The low and high projections allow users to assess the impact on population size and structure resulting from lower growth and higher growth scenarios, respectively. The low projection uses low fertility, high mortality, and low net migration for each area. The high projection uses high fertility, low mortality, and high net migration for each area. The low and high projections are independent of the national and subnational population projections (regions, cities, and districts), as they represent plausible alternative scenarios for each area. As a result, low and high population projections at the area unit level do not necessarily sum to low and high population projections at broader geographic levels.
Nature of projections
The projections are designed to meet both short-term and long-term planning needs, but are not designed to be exact forecasts or to project specific annual variation. These projections are based on assumptions made about future fertility, mortality, migration patterns of the population. While the assumptions are formulated from an assessment of short-term and long-term demographic trends, there is no certainty that any of the assumptions will be realised. Therefore, the projections should be used as guidelines and an indication of the overall trend, rather than as exact forecasts.
While the projections take account of land planning and other government decisions known at the time the projections were made, Statistics NZ does not always have access to the policies or decisions of local and central government and businesses that assist in accurately forecasting small area populations. The projections do not take into account non-demographic factors (eg war, catastrophes, or major government and business decisions) which may invalidate the projections. The unpredictability of migration trends, especially in the short-term, can have a significant effect on projection results.
It is important to recognise that the projections simply reflect the assumptions made about future fertility, mortality, and migration trends. While the assumptions are formulated from assessment of short-term and long-term demographic trends, there is no certainty that any of the assumptions will be realised.
Method and assumptions
The 'cohort component' method was used to derive the population projections. Using this method, the base population is projected forward by calculating the effect of deaths and migration within each age-sex group (or cohort) according to the specified mortality and migration assumptions. New birth cohorts are added to the population by applying the specified fertility assumptions to the female population of childbearing age.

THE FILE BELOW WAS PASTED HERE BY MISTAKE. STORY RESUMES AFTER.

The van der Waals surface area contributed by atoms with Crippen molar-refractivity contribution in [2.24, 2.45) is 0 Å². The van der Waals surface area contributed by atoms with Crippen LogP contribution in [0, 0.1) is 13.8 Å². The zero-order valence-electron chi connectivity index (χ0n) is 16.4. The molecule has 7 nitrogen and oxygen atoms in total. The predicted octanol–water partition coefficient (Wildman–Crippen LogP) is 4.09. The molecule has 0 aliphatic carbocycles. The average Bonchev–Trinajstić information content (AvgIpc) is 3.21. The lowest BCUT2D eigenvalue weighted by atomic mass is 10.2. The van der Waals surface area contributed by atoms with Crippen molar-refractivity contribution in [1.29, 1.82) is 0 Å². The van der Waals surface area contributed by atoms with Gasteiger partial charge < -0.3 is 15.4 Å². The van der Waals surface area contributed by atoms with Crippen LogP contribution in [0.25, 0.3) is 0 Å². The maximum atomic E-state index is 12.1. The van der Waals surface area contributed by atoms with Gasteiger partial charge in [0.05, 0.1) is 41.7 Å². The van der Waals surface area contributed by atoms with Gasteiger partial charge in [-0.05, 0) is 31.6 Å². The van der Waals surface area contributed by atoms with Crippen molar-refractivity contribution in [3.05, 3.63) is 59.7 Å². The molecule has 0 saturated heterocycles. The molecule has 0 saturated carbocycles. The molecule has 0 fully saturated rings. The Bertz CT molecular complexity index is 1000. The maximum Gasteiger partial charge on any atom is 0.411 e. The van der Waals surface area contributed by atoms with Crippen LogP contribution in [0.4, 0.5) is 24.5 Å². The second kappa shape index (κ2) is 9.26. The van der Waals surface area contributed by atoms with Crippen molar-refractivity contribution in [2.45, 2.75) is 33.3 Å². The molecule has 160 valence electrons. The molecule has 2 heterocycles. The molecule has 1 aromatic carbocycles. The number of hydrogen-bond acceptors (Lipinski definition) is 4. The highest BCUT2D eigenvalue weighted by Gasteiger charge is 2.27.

Projection assumptions are formulated after analysis of short-term and long-term historical trends, government policy, information provided by local planners (eg housing subdivisions, zoning changes) and other relevant information. The projections incorporate the latest demographic information available at the time of production, including birth and death registrations.
The assumed fertility and mortality rates are based on the registered births and deaths, respectively, for each area during the period 2012–16. The assumed rates are derived in a manner that ensures the projected number of births and deaths are consistent with those for higher geographic levels (ie medium fertility and mortality variants for each territorial authority area and New Zealand).
Migration at the subnational level has both an internal migration (to/from other areas of New Zealand) and an external migration (to/from overseas) component, although these separate components are difficult to quantify because of insufficient data. The assumed net migration for each area is based on observed net migration during each intercensal period from 1996 to 2013, estimated net migration between 2013 and 2016, the capacity of the area for further growth (for areas with net inflow), whether historical outflows can be sustained (for areas with net outflow), the desirability of the area to new migrants, and information available from and about local authority areas that relates to current and future developments and may affect population change.
Page updated 31 March 2017